They are really hard questions, but I am determined not to run away from them. Left unanswered or not thoroughly worked through, I believe theses questions could be so damaging to me in the future. But don't worry, I am not going this alone. I have some amazing people helping me through these questions.

But let me pause from the drama for a moment to say that my life is not a complete mess. I am still really loving it, and loving Levi. He is so fun right now! For instance, as I write this He is currently laying on the floor at my feet, playing with dinosaurs, and making really lame roaring noises for them since he is only two. They are the cutest little "roars" I have ever heard! I love it! I have just been intentionally soaking up these moments. He now has decided he wants to watch Dora, and after I suggested that we wait a little while on that, he starting having two year old conversation with his dinosaur.
Levi- "Dinosaur watch Dora?"
Dinosaur- "Yes sir!"
And this went on for quite a while. I love to just stop and watch. Sadly, It takes a little more discipline than I think it should, but it is so, so worth it. I have the most fun just watching Levi play.

But now back to my inner turmoil, I have also realized that I have some imprinting from my past that has affected my view of God and who He is. For example, I often picture God looking down upon me from heaven, and I rarely picture Him right next to me, literally with me. When I dig deep, I realize that I believe that God is either pleased or displeased with me based on my performance before Him. I don't doubt my salvation, but I act as if what I do can change his love toward me. For me, the "performance" mostly looks the time I spend with Him. (ie: including Him in my life, reading the bible, praying, "quite times".) When I know I haven't been doing these things, i sense that God is disappointed in me. Looking down from heaven, and frowning. My eyes have been opened to see that these images not true, they are created and derived from imperfect people and hurt from my past. I believe He has grace and perfect love for others, but if I am honest I do not always believe that He really has grace and perfect love for me. These are hard things to work through, but I feel as if i can share them here. I want to share these things here because if any of you have been hiding some of these feelings in the dark, feeling too afraid to bring them into the light, I want you to know that you are not alone. In fact, I think everyone has had their view of God tainted in some way. We live in an imperfect world, surrounded by imperfect people and left to our own means a perfect God makes no sense to us. We try and reason with our earthly minds and what we know of earthly love, which is why we can get so misconstrued. But, as I have learned deeply this past year, the only way we can truly begin to understand God's perfectness is by His transforming and renewing of our minds.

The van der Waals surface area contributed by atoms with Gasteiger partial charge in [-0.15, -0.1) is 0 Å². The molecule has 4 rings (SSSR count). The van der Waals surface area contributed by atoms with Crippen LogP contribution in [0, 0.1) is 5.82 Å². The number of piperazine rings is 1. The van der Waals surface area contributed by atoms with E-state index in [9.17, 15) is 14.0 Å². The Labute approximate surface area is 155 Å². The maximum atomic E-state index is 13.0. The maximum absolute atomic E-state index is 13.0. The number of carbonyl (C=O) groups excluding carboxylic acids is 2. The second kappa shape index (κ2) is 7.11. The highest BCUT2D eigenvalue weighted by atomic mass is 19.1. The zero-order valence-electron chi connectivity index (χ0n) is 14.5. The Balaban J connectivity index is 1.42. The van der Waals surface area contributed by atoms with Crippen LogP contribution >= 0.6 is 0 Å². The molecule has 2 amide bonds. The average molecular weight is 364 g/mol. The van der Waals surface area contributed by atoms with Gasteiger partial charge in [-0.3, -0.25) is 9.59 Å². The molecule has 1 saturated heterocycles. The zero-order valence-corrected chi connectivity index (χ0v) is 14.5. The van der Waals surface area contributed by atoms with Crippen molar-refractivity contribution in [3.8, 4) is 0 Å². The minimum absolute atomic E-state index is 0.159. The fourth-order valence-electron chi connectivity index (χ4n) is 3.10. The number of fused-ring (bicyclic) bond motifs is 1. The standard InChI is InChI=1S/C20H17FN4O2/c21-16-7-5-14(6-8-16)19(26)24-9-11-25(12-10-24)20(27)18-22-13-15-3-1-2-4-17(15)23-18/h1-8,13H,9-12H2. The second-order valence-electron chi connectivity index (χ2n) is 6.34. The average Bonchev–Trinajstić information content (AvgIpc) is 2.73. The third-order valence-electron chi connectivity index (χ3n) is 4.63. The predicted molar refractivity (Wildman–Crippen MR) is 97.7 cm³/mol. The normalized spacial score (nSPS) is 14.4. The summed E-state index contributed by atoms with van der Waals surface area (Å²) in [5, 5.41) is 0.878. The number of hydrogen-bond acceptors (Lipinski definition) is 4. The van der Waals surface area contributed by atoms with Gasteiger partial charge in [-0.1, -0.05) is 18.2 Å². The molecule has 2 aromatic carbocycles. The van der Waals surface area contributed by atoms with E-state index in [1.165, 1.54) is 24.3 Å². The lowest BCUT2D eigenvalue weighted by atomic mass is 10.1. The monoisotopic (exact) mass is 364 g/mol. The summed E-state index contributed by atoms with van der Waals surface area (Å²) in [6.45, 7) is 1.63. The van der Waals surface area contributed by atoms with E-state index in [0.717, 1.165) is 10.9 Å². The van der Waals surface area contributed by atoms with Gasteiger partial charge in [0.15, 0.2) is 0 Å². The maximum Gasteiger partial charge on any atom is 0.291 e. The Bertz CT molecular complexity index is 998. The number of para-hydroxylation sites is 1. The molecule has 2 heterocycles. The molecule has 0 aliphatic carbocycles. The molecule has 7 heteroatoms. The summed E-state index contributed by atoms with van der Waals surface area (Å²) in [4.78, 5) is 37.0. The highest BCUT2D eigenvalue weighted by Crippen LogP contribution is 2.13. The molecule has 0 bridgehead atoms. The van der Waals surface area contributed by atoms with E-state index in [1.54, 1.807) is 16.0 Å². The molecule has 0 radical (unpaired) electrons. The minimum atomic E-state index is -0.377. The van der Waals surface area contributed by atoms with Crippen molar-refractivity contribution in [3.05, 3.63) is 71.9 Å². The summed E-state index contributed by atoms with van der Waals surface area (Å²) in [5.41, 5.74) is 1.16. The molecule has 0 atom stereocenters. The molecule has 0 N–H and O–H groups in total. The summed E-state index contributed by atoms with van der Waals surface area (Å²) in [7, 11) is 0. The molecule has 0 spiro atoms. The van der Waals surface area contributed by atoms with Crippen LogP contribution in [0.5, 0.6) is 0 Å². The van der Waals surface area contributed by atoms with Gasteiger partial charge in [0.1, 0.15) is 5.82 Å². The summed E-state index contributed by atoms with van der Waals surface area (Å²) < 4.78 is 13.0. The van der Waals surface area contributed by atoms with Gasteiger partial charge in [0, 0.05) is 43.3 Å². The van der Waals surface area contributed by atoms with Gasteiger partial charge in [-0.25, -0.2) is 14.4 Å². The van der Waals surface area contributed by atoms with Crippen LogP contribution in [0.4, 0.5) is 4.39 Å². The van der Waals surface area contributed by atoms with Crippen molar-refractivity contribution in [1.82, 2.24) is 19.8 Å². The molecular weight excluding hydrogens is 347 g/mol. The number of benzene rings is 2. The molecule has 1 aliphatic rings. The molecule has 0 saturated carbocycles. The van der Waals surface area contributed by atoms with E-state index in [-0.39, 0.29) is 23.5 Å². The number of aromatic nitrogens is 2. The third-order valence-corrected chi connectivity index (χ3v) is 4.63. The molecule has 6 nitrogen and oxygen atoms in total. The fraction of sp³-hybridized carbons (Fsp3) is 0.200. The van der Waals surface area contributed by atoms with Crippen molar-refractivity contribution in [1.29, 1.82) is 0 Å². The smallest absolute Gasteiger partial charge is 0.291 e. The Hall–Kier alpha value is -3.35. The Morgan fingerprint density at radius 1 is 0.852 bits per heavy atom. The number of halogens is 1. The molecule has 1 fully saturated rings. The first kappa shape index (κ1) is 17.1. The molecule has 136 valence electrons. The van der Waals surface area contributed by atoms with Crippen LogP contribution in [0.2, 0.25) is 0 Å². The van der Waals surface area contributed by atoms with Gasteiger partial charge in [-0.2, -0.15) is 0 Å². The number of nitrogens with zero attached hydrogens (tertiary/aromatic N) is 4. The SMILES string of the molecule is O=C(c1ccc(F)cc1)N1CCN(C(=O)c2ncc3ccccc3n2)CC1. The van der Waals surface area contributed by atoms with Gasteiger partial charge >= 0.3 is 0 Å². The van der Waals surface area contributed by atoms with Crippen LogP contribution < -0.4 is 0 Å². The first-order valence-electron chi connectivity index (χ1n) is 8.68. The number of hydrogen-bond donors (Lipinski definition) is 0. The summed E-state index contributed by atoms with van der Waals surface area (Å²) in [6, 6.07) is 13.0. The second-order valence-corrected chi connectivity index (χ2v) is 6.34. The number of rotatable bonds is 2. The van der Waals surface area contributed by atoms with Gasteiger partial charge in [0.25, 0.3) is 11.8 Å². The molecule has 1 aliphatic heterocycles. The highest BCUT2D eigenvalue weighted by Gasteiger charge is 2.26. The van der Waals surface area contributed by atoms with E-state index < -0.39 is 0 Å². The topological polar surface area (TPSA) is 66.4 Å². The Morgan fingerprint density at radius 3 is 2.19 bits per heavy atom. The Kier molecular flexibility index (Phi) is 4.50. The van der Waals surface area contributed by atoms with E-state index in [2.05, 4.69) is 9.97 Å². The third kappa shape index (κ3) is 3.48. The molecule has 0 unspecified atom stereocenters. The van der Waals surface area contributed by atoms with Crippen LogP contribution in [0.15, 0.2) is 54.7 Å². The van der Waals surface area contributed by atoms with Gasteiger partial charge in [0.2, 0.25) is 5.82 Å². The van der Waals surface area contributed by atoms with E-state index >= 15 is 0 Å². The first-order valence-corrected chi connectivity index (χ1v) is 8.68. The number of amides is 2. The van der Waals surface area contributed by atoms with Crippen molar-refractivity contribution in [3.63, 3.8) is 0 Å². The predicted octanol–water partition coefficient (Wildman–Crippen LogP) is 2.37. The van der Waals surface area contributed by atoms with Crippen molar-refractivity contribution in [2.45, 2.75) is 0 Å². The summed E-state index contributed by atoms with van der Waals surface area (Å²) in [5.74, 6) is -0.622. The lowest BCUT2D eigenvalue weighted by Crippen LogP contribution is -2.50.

"Nothing in my hands I bring,
simply to the cross I cling"

And as I have beat myself up, feeling so much like a disappointment to God, He gave me this verse. I came across it when reading "Jesus Calling", moments after I had just poured my heart out to the Lord, telling him how much of a disappointment I can feel like before Him. Fearing His answer, this was the very first verse that I read in my devotional;

"I sought the Lord, and he answered me;
he delivered me from all my fears.
Those who look to him are radiant;
their faces are never covered in shame."
Psalm 34:4&5

He gently tells me;
 My Child, I see you as radiant before me. Because i live in you, your desires are for me, and with that I am very pleased. You will not be perfect. You will stumble, and sometimes you will fall, but I will always be there to pick you up again. You need never cling to your shame, but in exchange, cling to me and I will take your shame,  for I see you in the perfect light of my perfect son. My Child, you are not a disappointment, you are radiant. 


More to come soon on this road to healing...